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Orem organization furthers Net dialogue about LDS

By Michael Rigert - North County Staff - | Jul 2, 2008

With the Internet being one of the most popular mediums for communication today whether it be e-mail, Web sites, blogs, chat rooms or instant messaging, an Orem-based nonprofit organization is helping those on World Wide Web learn more about The Church of Jesus Christ of Latter-day Saints.

Created in 2005 by JetBlue Airways founder David Neeleman and James Engebretsen, associate dean of the Brigham Young University Marriott School, the More Good Foundation is aimed at aiding Mormons to share their beliefs on the Internet.

At the time, Neeleman was serving as an LDS ward mission leader in his area and expressed frustration that when people investigating the church would do a Google search for more information about its beliefs and members, more often than not, the results would bring them to anti-church sites or links containing misinformation, said Karen Merkley, a foundation spokeswoman.

“The sites left non-members discouraged or deflated and some members disenfranchised,” she said.

As an alternative voice, the More Good Foundation was formed as a solution for the overwhelming need for increased positive and accurate information about the LDS faith, she said. Whether a person is seeking more information about the church or its beliefs or a church member is interesting in starting their own blog or sharing their beliefs online, the foundation is helping facilitate those connections.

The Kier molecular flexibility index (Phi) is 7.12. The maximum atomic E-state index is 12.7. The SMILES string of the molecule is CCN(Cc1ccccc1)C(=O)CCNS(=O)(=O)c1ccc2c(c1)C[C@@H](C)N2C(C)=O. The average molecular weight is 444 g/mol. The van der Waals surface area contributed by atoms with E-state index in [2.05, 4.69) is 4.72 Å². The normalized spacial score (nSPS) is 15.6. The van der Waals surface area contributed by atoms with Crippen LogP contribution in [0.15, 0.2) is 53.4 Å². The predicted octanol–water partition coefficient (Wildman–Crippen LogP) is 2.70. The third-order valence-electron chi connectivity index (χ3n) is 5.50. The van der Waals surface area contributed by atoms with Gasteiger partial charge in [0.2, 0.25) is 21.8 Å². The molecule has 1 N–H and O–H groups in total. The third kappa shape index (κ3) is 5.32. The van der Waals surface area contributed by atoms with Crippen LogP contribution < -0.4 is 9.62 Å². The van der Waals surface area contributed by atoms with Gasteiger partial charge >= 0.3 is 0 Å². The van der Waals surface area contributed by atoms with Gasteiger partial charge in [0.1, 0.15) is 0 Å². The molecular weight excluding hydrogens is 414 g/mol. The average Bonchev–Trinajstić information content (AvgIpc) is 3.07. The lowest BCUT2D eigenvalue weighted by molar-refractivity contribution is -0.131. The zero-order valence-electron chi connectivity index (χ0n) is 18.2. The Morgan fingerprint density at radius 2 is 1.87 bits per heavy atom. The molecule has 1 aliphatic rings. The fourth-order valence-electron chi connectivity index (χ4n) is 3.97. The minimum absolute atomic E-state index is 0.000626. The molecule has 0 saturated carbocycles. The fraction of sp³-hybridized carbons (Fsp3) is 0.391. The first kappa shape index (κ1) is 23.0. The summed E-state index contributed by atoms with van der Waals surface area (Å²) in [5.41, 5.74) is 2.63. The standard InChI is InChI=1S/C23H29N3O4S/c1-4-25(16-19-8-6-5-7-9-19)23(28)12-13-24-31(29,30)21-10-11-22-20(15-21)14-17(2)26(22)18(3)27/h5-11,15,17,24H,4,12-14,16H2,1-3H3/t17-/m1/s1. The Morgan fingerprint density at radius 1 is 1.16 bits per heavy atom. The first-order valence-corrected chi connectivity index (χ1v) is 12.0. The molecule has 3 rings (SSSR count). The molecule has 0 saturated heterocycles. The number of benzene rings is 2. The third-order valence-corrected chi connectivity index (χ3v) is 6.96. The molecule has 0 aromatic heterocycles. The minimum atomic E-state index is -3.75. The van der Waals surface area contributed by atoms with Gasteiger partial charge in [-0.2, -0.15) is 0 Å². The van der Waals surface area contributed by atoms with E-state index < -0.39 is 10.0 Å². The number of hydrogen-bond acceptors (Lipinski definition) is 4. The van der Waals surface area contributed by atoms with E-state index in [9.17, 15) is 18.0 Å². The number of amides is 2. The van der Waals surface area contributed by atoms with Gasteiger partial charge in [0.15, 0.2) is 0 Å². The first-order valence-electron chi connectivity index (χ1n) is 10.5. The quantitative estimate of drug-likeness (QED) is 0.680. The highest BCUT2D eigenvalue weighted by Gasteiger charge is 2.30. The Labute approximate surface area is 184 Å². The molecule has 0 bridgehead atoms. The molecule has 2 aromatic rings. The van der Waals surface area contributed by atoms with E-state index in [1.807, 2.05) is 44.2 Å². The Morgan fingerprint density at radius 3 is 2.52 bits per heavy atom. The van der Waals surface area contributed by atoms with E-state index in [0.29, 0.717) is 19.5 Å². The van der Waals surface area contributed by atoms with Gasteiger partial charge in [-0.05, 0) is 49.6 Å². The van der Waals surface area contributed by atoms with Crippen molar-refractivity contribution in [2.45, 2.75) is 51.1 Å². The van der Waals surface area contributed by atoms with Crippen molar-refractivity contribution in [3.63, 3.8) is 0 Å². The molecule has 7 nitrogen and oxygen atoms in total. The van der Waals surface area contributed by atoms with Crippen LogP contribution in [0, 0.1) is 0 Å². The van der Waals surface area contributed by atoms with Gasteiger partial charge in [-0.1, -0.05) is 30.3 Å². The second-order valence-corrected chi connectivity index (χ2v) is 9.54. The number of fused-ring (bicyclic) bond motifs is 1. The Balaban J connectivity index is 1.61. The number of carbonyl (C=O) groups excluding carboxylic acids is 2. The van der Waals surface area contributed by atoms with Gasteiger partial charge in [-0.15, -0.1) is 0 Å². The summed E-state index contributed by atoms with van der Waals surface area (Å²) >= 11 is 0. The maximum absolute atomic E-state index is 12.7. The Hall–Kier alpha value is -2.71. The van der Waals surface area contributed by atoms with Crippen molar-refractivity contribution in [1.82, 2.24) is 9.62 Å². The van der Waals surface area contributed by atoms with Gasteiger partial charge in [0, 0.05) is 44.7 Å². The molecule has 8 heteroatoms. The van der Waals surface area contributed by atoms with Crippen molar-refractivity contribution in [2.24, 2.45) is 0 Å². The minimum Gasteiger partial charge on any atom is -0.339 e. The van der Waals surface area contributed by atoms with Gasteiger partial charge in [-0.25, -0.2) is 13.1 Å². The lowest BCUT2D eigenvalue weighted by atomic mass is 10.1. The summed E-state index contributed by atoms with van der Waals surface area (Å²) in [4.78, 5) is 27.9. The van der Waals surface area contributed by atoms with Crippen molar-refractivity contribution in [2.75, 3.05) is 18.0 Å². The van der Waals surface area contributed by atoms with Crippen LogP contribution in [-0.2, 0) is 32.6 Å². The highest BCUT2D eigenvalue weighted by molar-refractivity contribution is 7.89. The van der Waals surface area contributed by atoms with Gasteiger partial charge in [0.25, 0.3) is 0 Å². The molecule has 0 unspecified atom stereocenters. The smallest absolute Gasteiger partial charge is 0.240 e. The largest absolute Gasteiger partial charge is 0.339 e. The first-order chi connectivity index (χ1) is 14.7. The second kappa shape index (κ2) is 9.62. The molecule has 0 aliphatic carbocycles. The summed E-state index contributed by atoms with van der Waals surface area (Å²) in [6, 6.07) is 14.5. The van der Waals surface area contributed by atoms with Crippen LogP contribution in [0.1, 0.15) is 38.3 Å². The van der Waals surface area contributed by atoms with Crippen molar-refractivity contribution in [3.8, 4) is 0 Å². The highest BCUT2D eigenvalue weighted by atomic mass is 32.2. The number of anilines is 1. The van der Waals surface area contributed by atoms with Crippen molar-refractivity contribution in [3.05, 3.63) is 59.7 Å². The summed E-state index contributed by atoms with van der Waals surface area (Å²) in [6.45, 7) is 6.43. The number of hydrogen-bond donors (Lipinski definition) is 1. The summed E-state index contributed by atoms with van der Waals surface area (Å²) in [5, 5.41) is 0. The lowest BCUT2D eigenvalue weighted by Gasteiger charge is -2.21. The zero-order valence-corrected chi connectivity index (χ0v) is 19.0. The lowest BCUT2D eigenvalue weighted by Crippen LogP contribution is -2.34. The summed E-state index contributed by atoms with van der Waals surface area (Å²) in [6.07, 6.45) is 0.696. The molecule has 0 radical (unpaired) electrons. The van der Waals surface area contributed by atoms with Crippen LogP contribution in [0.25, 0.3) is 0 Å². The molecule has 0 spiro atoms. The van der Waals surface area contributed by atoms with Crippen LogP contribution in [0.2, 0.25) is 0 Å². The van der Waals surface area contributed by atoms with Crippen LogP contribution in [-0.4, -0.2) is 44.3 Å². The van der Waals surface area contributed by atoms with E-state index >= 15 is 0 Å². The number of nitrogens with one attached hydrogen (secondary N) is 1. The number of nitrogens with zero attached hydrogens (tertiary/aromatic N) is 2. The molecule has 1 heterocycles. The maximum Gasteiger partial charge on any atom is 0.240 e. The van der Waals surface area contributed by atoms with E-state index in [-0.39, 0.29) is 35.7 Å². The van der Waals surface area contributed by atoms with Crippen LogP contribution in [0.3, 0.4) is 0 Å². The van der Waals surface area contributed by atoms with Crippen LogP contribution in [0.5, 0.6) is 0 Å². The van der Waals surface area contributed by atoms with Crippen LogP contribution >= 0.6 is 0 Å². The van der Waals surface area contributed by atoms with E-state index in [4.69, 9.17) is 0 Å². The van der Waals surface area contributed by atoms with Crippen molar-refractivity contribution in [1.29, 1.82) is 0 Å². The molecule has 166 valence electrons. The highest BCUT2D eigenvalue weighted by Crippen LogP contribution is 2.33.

Through a network of 120 Web sites in 12 different languages, people of all faiths and backgrounds can interact with Mormons, learn more about what they believe, and discuss similarities or differences. Some of the more popular sites include Christ.org, a site dedicated to outlining the teachings, life and ministry of Jesus Christ; LDS.net, social network where Mormons and non-Mormons can share beliefs, stories, testimonies, blogs and photos and videos; and Mormon Wiki, an online LDS version of Wikipedia on Mormon topics written by members. Others include MormonChurch.com, MormonTestimonies.org and LDSblogs.com.

Jonathan Johnson, the foundation’s president, said the More Good Foundation isn’t meant to duplicate the church’s job of representing itself to the world. What it’s hoping to accomplish is to get people from all around the world, including church members, into the ongoing dialogue about Mormons.

And the fact that the More Good Foundation is an independent, autonomous voice of Mormons sharing their faith may be exactly what those who have questions about the LDS church are looking for. Using the analogy of university students checking a professor rating system on the Internet as a guide to how they pick their classes, Johnson said many seeking to know more about Mormons are more comfortable asking questions of non-authorities before seeking out official sources.

“We are a voice of people trying out the Gospel,” he said. “It’s a marvelous experience to give [members] a voice.”

Through LDS members sharing their own feelings, conversion stories and even hobbies and interests (Johnson said some readers on his blog were surprised to learn he was a motorcycle racing enthusiast), those with questions about the church can learn Mormons aren’t some strange sect of people with bizarre beliefs, but ordinary people who have an extraordinary faith, Merkley said.